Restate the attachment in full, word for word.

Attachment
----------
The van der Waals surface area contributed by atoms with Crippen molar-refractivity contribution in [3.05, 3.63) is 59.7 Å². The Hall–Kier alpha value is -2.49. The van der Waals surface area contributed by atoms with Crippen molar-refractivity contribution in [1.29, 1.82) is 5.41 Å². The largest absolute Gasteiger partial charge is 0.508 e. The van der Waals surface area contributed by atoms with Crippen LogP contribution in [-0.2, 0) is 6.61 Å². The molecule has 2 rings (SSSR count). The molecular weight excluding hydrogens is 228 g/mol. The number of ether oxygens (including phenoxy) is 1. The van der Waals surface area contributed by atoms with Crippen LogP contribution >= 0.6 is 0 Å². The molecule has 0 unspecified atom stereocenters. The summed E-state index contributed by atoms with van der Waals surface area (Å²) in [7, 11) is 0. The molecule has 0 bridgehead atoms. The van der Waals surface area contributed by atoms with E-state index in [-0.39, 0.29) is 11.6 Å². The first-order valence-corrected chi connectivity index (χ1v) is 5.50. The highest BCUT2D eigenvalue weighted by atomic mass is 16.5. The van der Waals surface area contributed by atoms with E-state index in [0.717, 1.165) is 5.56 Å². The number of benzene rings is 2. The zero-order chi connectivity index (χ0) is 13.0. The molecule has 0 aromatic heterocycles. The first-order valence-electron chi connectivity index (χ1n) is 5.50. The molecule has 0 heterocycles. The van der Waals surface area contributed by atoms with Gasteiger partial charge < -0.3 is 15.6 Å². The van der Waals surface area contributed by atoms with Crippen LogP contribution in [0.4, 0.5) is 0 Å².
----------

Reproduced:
The van der Waals surface area contributed by atoms with Crippen molar-refractivity contribution in [3.05, 3.63) is 59.7 Å². The Hall–Kier alpha value is -2.49. The van der Waals surface area contributed by atoms with Crippen molar-refractivity contribution in [1.29, 1.82) is 5.41 Å². The largest absolute Gasteiger partial charge is 0.508 e. The van der Waals surface area contributed by atoms with Crippen LogP contribution in [-0.2, 0) is 6.61 Å². The molecule has 2 rings (SSSR count). The molecular weight excluding hydrogens is 228 g/mol. The number of ether oxygens (including phenoxy) is 1. The van der Waals surface area contributed by atoms with Crippen LogP contribution >= 0.6 is 0 Å². The molecule has 0 unspecified atom stereocenters. The summed E-state index contributed by atoms with van der Waals surface area (Å²) in [7, 11) is 0. The molecule has 0 bridgehead atoms. The van der Waals surface area contributed by atoms with E-state index in [-0.39, 0.29) is 11.6 Å². The first-order valence-corrected chi connectivity index (χ1v) is 5.50. The highest BCUT2D eigenvalue weighted by atomic mass is 16.5. The van der Waals surface area contributed by atoms with E-state index in [0.717, 1.165) is 5.56 Å². The number of benzene rings is 2. The zero-order chi connectivity index (χ0) is 13.0. The molecule has 0 aromatic heterocycles. The first-order valence-electron chi connectivity index (χ1n) is 5.50. The molecule has 0 heterocycles. The van der Waals surface area contributed by atoms with Gasteiger partial charge < -0.3 is 15.6 Å². The van der Waals surface area contributed by atoms with Crippen LogP contribution in [0.4, 0.5) is 0 Å².